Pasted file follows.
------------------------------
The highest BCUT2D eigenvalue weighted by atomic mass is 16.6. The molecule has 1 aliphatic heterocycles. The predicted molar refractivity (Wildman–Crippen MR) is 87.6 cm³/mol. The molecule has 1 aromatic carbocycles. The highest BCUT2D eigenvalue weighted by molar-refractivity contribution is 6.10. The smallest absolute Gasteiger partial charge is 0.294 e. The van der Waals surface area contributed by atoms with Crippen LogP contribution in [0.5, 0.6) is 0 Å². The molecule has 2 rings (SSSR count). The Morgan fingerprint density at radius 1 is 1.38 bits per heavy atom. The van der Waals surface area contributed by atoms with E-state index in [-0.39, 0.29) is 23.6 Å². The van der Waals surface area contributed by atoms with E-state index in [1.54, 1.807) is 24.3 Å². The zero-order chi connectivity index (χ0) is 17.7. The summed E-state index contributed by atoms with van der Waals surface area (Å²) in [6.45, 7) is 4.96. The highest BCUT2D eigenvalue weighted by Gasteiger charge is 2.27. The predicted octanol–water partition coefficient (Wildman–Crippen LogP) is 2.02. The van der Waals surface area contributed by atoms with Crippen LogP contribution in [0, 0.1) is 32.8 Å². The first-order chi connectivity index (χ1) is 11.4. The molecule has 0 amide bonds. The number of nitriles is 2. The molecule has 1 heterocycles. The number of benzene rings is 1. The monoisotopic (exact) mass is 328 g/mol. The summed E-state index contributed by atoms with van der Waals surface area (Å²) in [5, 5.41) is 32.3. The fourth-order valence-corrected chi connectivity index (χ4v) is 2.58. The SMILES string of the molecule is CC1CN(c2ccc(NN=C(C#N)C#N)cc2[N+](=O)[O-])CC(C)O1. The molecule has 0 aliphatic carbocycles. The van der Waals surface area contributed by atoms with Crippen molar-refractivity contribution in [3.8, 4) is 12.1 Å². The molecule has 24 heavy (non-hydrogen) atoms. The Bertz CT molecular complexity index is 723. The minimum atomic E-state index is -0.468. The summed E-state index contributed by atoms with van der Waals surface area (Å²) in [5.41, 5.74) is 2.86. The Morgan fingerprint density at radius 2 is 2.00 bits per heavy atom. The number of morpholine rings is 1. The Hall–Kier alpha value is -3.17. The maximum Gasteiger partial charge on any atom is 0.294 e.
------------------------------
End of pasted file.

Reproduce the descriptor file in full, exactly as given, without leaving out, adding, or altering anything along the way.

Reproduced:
The highest BCUT2D eigenvalue weighted by atomic mass is 16.6. The molecule has 1 aliphatic heterocycles. The predicted molar refractivity (Wildman–Crippen MR) is 87.6 cm³/mol. The molecule has 1 aromatic carbocycles. The highest BCUT2D eigenvalue weighted by molar-refractivity contribution is 6.10. The smallest absolute Gasteiger partial charge is 0.294 e. The van der Waals surface area contributed by atoms with Crippen LogP contribution in [0.5, 0.6) is 0 Å². The molecule has 2 rings (SSSR count). The Morgan fingerprint density at radius 1 is 1.38 bits per heavy atom. The van der Waals surface area contributed by atoms with E-state index in [-0.39, 0.29) is 23.6 Å². The van der Waals surface area contributed by atoms with E-state index in [1.54, 1.807) is 24.3 Å². The zero-order chi connectivity index (χ0) is 17.7. The summed E-state index contributed by atoms with van der Waals surface area (Å²) in [6.45, 7) is 4.96. The highest BCUT2D eigenvalue weighted by Gasteiger charge is 2.27. The predicted octanol–water partition coefficient (Wildman–Crippen LogP) is 2.02. The van der Waals surface area contributed by atoms with Crippen LogP contribution in [0, 0.1) is 32.8 Å². The first-order chi connectivity index (χ1) is 11.4. The molecule has 0 amide bonds. The number of nitriles is 2. The molecule has 1 heterocycles. The number of benzene rings is 1. The monoisotopic (exact) mass is 328 g/mol. The summed E-state index contributed by atoms with van der Waals surface area (Å²) in [5, 5.41) is 32.3. The fourth-order valence-corrected chi connectivity index (χ4v) is 2.58. The SMILES string of the molecule is CC1CN(c2ccc(NN=C(C#N)C#N)cc2[N+](=O)[O-])CC(C)O1. The molecule has 0 aliphatic carbocycles. The van der Waals surface area contributed by atoms with Crippen molar-refractivity contribution in [3.8, 4) is 12.1 Å². The molecule has 24 heavy (non-hydrogen) atoms. The Bertz CT molecular complexity index is 723. The minimum atomic E-state index is -0.468. The summed E-state index contributed by atoms with van der Waals surface area (Å²) in [5.41, 5.74) is 2.86. The Morgan fingerprint density at radius 2 is 2.00 bits per heavy atom. The number of morpholine rings is 1. The Hall–Kier alpha value is -3.17. The maximum Gasteiger partial charge on any atom is 0.294 e.